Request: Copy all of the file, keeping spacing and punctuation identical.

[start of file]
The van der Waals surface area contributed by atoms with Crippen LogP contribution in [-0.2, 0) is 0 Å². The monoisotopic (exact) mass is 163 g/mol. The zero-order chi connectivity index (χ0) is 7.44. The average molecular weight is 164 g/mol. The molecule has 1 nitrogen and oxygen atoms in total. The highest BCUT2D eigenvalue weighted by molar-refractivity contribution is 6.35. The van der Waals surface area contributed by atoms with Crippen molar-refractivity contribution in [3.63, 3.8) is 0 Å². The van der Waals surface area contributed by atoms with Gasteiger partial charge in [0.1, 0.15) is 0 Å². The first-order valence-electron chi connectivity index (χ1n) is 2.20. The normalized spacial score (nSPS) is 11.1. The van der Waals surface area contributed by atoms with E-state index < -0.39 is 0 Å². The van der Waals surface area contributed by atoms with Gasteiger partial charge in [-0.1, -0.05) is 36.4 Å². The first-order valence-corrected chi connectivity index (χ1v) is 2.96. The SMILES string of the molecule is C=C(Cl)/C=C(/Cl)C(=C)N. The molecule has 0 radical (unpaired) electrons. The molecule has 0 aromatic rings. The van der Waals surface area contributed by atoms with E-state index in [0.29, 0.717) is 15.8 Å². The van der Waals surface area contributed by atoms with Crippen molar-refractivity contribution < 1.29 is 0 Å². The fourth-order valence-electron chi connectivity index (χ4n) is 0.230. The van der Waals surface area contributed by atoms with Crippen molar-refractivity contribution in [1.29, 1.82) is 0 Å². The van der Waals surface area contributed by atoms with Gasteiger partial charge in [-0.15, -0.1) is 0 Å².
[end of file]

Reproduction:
The van der Waals surface area contributed by atoms with Crippen LogP contribution in [-0.2, 0) is 0 Å². The monoisotopic (exact) mass is 163 g/mol. The zero-order chi connectivity index (χ0) is 7.44. The average molecular weight is 164 g/mol. The molecule has 1 nitrogen and oxygen atoms in total. The highest BCUT2D eigenvalue weighted by molar-refractivity contribution is 6.35. The van der Waals surface area contributed by atoms with Crippen molar-refractivity contribution in [3.63, 3.8) is 0 Å². The van der Waals surface area contributed by atoms with Gasteiger partial charge in [0.1, 0.15) is 0 Å². The first-order valence-electron chi connectivity index (χ1n) is 2.20. The normalized spacial score (nSPS) is 11.1. The van der Waals surface area contributed by atoms with E-state index < -0.39 is 0 Å². The van der Waals surface area contributed by atoms with Gasteiger partial charge in [-0.1, -0.05) is 36.4 Å². The first-order valence-corrected chi connectivity index (χ1v) is 2.96. The SMILES string of the molecule is C=C(Cl)/C=C(/Cl)C(=C)N. The molecule has 0 radical (unpaired) electrons. The molecule has 0 aromatic rings. The van der Waals surface area contributed by atoms with E-state index in [0.29, 0.717) is 15.8 Å². The van der Waals surface area contributed by atoms with Crippen molar-refractivity contribution < 1.29 is 0 Å². The fourth-order valence-electron chi connectivity index (χ4n) is 0.230. The van der Waals surface area contributed by atoms with Crippen molar-refractivity contribution in [1.29, 1.82) is 0 Å². The van der Waals surface area contributed by atoms with Gasteiger partial charge in [-0.15, -0.1) is 0 Å².